Relying on the federal Department of Labor rounding standard, a California appellate court ruled last week that even in California an employer is entitled to use the nearest-tenth rounding policy if it is fair and neutral on its face and it is used in such a manner that it will not result, over a period of time, in failure to compensate employees properly for all the time they have actually worked.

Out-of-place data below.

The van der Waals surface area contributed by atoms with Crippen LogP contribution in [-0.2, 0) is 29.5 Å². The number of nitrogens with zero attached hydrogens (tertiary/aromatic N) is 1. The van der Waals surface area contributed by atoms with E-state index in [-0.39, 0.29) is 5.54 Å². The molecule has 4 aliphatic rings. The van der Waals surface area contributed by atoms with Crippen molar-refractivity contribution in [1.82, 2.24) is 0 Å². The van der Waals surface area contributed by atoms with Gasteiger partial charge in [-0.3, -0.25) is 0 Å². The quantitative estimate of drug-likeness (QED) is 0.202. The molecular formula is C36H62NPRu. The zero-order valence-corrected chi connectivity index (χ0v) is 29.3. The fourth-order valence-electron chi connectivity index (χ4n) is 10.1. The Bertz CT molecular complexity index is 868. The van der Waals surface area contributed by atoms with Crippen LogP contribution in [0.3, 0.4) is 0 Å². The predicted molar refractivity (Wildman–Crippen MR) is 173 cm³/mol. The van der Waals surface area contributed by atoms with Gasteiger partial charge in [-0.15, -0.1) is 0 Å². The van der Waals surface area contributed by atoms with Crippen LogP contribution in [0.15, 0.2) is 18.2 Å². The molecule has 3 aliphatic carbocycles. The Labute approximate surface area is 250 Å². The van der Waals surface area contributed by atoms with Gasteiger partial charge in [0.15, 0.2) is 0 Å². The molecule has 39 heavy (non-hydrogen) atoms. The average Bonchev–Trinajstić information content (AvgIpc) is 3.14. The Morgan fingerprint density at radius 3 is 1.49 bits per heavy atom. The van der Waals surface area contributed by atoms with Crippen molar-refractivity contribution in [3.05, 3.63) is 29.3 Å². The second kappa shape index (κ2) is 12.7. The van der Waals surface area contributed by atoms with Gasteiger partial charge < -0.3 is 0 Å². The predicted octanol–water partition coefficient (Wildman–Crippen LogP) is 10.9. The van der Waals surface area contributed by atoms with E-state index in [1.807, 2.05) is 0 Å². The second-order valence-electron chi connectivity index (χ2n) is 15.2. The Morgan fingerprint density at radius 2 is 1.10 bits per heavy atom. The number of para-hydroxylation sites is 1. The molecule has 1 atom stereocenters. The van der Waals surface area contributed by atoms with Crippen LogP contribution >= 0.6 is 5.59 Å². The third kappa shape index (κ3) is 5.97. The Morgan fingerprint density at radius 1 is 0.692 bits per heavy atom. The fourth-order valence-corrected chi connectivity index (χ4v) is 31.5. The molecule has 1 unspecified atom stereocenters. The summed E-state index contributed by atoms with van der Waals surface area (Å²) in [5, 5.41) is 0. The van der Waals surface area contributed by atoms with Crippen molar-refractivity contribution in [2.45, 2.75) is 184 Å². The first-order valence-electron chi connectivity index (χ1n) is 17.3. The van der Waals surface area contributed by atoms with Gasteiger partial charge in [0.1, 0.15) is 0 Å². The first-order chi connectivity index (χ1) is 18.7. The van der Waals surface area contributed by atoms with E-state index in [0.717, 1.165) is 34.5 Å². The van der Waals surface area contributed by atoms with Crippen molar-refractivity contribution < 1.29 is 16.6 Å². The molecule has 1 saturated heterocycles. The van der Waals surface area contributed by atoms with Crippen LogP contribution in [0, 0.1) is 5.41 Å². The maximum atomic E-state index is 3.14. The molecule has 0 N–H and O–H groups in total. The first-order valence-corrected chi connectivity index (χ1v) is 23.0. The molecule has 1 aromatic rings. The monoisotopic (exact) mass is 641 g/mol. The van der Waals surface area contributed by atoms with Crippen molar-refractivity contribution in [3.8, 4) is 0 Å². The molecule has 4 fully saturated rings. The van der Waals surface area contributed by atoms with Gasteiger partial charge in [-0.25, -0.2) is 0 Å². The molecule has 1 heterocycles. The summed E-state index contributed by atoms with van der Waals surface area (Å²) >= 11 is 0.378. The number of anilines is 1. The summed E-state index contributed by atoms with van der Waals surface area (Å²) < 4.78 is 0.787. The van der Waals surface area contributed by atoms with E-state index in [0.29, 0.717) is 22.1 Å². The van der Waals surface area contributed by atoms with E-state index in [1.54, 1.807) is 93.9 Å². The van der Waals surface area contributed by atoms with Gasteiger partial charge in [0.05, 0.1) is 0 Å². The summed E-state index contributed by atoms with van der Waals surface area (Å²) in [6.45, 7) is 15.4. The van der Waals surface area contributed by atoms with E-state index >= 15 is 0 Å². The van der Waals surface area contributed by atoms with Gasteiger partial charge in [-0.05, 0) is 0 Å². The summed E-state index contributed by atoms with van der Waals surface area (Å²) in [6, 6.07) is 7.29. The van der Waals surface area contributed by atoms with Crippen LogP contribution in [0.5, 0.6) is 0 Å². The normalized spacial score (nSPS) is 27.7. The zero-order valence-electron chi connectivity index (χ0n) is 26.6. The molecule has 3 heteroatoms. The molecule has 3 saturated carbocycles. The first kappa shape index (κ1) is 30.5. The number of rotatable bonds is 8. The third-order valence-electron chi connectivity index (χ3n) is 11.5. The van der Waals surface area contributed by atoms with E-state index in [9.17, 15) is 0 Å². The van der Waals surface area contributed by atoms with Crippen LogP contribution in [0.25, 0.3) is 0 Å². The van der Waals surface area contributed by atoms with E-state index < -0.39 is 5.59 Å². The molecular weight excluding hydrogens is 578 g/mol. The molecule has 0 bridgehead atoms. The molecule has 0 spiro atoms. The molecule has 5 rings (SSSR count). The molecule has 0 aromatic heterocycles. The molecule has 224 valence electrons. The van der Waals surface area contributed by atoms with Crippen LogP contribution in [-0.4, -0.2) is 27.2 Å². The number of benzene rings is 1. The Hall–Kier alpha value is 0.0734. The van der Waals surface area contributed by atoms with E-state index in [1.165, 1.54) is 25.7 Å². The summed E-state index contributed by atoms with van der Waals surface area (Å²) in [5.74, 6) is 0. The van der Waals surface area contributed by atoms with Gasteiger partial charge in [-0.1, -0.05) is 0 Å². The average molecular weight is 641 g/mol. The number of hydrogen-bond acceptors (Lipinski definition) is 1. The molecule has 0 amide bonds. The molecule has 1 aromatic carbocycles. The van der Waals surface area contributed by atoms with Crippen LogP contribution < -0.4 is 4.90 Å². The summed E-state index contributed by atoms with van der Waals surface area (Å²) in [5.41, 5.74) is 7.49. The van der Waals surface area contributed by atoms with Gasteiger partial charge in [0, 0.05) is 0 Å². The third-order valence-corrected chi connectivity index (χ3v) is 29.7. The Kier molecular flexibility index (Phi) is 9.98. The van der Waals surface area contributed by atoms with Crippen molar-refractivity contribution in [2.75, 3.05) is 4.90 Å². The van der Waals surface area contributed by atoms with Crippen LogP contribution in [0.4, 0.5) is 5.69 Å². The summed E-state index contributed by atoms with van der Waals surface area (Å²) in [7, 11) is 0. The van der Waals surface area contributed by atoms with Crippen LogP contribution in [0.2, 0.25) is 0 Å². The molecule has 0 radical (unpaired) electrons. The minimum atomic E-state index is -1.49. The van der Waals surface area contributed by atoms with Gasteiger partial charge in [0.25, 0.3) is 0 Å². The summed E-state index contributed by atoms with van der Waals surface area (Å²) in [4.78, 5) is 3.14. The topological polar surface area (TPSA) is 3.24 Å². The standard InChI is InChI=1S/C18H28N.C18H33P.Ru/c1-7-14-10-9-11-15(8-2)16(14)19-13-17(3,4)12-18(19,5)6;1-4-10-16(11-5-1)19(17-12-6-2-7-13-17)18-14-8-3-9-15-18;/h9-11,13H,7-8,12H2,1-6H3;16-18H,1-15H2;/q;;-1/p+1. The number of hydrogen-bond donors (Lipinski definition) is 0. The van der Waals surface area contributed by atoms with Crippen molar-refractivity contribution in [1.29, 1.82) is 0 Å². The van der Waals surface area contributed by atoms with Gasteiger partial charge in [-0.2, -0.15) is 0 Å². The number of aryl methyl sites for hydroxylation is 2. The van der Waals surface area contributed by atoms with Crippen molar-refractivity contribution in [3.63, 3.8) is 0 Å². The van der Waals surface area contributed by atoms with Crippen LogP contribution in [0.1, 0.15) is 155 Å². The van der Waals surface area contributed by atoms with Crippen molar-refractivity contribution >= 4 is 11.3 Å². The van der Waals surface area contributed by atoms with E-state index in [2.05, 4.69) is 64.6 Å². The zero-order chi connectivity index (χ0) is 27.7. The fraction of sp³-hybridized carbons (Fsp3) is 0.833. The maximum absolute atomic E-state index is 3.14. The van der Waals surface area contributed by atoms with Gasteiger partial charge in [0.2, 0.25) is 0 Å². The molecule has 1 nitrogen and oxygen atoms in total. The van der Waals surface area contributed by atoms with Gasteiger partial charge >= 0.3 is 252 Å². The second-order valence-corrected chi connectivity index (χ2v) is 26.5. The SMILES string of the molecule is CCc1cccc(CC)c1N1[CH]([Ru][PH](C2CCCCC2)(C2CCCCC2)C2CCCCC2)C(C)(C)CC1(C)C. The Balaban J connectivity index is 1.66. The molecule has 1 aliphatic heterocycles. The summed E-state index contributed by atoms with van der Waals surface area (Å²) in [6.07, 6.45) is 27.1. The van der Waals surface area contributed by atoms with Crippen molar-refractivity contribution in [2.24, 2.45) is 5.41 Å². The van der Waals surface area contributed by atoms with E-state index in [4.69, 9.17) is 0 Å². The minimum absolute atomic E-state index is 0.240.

The court found a one-tenth rounding policy could be a valid affirmative defense to a class plaintiff’s claims for failure to pay for all work performed as required by California law.  The court agreed with the employer and adopted the federal regulatory standard, which is also used by the state agency charged with enforcing California’s wage and hour laws, and all allows rounding if the employees are fully compensated “over a period of time.”